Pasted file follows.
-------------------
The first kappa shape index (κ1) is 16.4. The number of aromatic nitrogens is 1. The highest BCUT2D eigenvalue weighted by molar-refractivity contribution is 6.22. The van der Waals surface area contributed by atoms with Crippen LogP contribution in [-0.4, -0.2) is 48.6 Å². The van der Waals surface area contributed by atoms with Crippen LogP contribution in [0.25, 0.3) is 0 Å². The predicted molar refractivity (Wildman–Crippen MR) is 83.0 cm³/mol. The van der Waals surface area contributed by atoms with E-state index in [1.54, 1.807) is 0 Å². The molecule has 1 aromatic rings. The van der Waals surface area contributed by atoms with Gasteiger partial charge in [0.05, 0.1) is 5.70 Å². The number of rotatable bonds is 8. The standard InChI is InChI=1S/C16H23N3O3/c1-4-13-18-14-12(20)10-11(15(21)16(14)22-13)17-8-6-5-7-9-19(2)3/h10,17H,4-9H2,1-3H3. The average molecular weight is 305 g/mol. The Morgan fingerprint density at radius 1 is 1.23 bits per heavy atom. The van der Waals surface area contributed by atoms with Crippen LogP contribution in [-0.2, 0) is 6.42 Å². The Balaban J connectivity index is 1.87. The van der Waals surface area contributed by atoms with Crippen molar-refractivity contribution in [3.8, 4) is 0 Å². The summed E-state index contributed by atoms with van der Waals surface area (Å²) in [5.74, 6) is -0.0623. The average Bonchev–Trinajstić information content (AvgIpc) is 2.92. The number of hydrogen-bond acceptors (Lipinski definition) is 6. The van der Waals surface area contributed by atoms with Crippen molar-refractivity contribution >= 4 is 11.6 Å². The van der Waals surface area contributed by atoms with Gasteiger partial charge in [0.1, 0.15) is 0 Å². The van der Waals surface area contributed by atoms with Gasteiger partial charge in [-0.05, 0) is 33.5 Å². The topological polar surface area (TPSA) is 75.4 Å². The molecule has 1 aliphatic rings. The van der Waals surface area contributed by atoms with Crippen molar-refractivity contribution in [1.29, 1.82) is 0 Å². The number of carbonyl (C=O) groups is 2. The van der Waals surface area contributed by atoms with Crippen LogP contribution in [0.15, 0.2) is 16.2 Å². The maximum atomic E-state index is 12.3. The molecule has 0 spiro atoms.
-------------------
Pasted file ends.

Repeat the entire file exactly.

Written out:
The first kappa shape index (κ1) is 16.4. The number of aromatic nitrogens is 1. The highest BCUT2D eigenvalue weighted by molar-refractivity contribution is 6.22. The van der Waals surface area contributed by atoms with Crippen LogP contribution in [-0.4, -0.2) is 48.6 Å². The van der Waals surface area contributed by atoms with Crippen LogP contribution in [0.25, 0.3) is 0 Å². The predicted molar refractivity (Wildman–Crippen MR) is 83.0 cm³/mol. The van der Waals surface area contributed by atoms with E-state index in [1.54, 1.807) is 0 Å². The molecule has 1 aromatic rings. The van der Waals surface area contributed by atoms with Gasteiger partial charge in [0.05, 0.1) is 5.70 Å². The number of rotatable bonds is 8. The standard InChI is InChI=1S/C16H23N3O3/c1-4-13-18-14-12(20)10-11(15(21)16(14)22-13)17-8-6-5-7-9-19(2)3/h10,17H,4-9H2,1-3H3. The average molecular weight is 305 g/mol. The Morgan fingerprint density at radius 1 is 1.23 bits per heavy atom. The van der Waals surface area contributed by atoms with Crippen LogP contribution in [-0.2, 0) is 6.42 Å². The Balaban J connectivity index is 1.87. The van der Waals surface area contributed by atoms with Crippen molar-refractivity contribution in [3.8, 4) is 0 Å². The summed E-state index contributed by atoms with van der Waals surface area (Å²) in [5.74, 6) is -0.0623. The average Bonchev–Trinajstić information content (AvgIpc) is 2.92. The number of hydrogen-bond acceptors (Lipinski definition) is 6. The van der Waals surface area contributed by atoms with Crippen molar-refractivity contribution >= 4 is 11.6 Å². The van der Waals surface area contributed by atoms with Gasteiger partial charge in [0.1, 0.15) is 0 Å². The van der Waals surface area contributed by atoms with Gasteiger partial charge in [-0.05, 0) is 33.5 Å². The topological polar surface area (TPSA) is 75.4 Å². The molecule has 1 aliphatic rings. The van der Waals surface area contributed by atoms with Crippen molar-refractivity contribution in [1.29, 1.82) is 0 Å². The number of carbonyl (C=O) groups is 2. The van der Waals surface area contributed by atoms with Crippen LogP contribution in [0.15, 0.2) is 16.2 Å². The maximum atomic E-state index is 12.3. The molecule has 0 spiro atoms.